U.K. Carbon Tax Switch Removes Loophole, Bloomberg Analyst Says

Britain’s proposed changes to its planned carbon tax from 2013 remove a loophole that would have allowed coal stations to stockpile fuel to avoid paying, according to Bloomberg Industries.

“It removes a loophole” that may have allowed generators to store coal before the tax comes into force, Chris Rogers, a utilities analyst at Bloomberg Industries in London, said today by telephone. It makes it easier to implement and administer the tax and enables the government to more easily collect the revenues, he said.

European Union emissions allowances have lost almost 50 percent of their value this year as fears of a recession damp demand and the bloc prepares to boost supply. U.K. government revenue is likely to rise as the difference between its so- called carbon floor price and EU allowances widens.

The tax for the 2013 to 2014 financial year will raise 740 million pounds ($1.15 billion) for the government, according to documents posted on the Treasury Department’s website in March. It was fixed in March at 4.94 pounds a metric ton. The tax may rise to 9.61 pounds in the following year and 16.70 pounds in the year from April 2015, according to similar calculations since EU prices have fallen, said Lakis Athanasiou, an independent utilities analyst in London formerly at Evolution Securities Ltd.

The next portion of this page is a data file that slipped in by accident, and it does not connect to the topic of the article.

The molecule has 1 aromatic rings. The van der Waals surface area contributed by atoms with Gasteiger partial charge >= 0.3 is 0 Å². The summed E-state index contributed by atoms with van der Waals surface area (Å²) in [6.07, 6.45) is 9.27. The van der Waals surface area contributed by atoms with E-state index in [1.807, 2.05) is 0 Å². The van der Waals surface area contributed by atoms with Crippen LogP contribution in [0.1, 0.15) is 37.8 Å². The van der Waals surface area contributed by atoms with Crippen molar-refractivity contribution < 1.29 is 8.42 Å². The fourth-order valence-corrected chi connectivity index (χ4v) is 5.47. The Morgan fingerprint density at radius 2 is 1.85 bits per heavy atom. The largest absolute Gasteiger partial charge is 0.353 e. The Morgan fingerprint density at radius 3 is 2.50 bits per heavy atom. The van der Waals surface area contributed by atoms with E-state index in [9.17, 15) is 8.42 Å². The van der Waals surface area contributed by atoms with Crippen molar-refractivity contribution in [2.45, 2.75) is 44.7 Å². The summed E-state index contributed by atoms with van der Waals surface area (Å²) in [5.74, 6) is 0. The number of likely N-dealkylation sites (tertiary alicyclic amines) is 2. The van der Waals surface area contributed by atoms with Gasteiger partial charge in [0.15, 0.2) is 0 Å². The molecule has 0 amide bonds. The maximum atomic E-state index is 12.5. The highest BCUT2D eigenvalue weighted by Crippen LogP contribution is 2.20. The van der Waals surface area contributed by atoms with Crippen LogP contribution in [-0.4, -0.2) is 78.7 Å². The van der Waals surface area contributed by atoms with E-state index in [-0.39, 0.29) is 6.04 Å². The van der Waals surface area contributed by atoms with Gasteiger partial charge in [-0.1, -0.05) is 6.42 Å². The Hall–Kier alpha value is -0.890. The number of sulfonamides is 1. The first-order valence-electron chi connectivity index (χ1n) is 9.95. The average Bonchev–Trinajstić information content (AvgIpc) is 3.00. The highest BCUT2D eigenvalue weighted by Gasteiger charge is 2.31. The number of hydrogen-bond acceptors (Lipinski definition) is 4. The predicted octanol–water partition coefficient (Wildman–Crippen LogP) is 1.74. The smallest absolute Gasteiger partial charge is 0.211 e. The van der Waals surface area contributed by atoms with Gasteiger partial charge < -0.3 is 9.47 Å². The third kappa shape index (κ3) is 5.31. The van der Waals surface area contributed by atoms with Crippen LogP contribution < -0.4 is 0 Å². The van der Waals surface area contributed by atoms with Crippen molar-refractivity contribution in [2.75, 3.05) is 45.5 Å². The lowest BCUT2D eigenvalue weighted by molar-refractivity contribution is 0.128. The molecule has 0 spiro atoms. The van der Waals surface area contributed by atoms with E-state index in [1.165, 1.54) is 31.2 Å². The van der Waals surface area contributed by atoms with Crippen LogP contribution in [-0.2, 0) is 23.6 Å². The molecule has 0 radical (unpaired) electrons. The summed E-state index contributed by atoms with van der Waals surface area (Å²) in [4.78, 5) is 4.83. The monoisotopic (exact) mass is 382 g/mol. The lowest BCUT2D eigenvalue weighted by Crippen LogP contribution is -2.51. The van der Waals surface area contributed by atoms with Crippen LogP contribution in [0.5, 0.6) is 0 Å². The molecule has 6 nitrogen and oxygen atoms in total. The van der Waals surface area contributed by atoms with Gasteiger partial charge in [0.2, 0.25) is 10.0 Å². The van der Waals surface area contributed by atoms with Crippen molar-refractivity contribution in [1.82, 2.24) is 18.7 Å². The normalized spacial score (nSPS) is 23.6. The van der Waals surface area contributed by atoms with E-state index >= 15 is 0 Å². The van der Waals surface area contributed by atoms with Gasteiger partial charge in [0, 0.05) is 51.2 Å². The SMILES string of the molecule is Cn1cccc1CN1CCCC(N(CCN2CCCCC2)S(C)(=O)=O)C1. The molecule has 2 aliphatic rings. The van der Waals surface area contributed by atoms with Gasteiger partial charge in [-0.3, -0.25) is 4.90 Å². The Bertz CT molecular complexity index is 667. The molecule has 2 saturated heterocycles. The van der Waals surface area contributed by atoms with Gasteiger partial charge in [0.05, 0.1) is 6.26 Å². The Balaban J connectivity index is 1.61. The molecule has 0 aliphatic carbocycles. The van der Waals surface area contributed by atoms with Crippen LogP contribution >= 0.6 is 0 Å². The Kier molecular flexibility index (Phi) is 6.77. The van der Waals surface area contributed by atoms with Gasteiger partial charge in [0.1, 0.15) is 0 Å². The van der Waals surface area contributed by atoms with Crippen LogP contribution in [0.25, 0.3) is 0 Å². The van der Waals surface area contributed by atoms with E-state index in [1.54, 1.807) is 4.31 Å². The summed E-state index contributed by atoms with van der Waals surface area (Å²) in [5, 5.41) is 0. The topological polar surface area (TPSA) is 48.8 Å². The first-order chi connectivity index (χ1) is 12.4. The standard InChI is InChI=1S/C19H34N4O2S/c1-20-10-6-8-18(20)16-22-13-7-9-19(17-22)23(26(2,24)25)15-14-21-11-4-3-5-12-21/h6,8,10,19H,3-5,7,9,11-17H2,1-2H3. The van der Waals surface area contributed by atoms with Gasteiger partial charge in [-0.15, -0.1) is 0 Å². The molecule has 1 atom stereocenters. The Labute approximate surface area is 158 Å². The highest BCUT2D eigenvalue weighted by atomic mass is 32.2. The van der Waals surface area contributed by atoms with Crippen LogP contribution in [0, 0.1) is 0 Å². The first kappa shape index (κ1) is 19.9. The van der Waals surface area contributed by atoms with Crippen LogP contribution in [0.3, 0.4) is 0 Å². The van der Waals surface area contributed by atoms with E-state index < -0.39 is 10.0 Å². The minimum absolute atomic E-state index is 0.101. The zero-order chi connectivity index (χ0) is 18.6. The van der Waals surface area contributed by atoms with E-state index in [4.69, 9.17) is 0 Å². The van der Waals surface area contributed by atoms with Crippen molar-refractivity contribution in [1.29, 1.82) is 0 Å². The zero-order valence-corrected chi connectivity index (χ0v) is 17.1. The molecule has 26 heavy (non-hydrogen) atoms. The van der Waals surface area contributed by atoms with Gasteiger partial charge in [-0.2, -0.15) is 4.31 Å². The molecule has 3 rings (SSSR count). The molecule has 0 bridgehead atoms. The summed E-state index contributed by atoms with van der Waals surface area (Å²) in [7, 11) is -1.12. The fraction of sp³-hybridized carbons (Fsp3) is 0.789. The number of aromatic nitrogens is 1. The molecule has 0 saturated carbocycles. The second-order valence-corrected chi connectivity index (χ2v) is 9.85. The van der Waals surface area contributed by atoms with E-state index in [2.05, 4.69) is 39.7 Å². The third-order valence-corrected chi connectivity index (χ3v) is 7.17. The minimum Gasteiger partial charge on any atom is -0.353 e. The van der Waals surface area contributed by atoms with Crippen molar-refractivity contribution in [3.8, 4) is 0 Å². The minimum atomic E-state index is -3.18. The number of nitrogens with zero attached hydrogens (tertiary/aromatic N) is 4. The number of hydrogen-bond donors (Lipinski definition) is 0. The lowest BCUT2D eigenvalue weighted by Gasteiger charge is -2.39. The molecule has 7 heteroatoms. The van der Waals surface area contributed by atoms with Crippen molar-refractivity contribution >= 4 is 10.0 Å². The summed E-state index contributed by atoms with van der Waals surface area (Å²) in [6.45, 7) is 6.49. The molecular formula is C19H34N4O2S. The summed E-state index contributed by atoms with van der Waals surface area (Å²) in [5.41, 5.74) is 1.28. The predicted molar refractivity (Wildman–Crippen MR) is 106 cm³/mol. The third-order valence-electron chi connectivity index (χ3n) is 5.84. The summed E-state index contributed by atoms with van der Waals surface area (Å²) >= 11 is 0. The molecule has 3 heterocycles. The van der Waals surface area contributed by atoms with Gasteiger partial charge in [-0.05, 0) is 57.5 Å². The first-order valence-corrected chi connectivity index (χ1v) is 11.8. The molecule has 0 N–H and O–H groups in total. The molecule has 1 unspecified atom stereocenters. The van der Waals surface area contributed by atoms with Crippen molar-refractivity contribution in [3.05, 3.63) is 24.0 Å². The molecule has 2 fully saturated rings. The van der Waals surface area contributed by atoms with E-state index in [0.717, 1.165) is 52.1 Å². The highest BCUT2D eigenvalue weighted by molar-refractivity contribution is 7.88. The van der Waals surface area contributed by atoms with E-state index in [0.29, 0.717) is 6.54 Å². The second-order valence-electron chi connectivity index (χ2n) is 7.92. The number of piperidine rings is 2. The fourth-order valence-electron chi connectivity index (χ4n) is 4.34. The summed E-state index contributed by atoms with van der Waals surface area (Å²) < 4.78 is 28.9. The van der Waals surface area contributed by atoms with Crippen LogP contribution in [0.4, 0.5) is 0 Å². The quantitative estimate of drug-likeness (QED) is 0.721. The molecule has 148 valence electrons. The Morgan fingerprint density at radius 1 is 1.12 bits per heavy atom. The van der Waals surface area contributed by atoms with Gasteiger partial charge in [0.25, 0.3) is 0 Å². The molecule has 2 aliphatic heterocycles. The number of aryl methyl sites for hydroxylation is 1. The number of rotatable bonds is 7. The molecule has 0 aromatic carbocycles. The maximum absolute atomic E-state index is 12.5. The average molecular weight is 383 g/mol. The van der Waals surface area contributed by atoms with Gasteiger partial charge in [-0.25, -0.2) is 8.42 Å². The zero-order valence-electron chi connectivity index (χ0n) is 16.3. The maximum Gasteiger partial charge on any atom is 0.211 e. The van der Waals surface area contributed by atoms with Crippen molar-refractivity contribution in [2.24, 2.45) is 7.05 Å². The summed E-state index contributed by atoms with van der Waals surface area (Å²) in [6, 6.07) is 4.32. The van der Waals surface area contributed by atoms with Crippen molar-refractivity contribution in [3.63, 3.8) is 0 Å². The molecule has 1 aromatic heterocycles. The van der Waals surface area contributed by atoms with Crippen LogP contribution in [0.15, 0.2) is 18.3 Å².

That raises about 1.5 billion pounds for the government in the second year of the tax and 2.6 billion in the third year, Athanasiou said. That’s an additional 1.5 billion pounds since the government announced the tax in March. The tax will be calculated and fixed annually for two years.

Draft Legislation

The U.K.’s Treasury said yesterday it may change who will pay its proposed carbon tax, shifting the burden to emitters rather than fossil fuel suppliers.

“The person liable to account for the levy charged on the supply is the person to whom the supply is made,” the Treasury said in draft legislation published on its website. “The major electricity generators have indicated that allowing them to self account will deliver greater certainty for them and reduce the indirect costs of complying with the carbon price floor,” according to the document.

Drax Group Plc (DRX), which runs Western Europe’s biggest coal- fired power station, is an example of an emitter that buys fuel from natural resource companies such as Durham, U.K.-based Hargreaves Services Plc and BHP Billiton Ltd., the world’s biggest mining company.

The changes make “logical sense,” Jayne Harold, manager of PricewaterhouseCoopers’ sustainability and climate change tax team in Birmingham, England, said in an e-mail. “In a commodity market, where derivative mechanisms are in use, it makes sense for the charging and accounting responsibility to rest with the receiver of the coal, not the supplier or trader.”

To contact the reporter on this story: Catherine Airlie in London at cairlie@bloomberg.net

To contact the editor responsible for this story: Stephen Voss at sev@bloomberg.net

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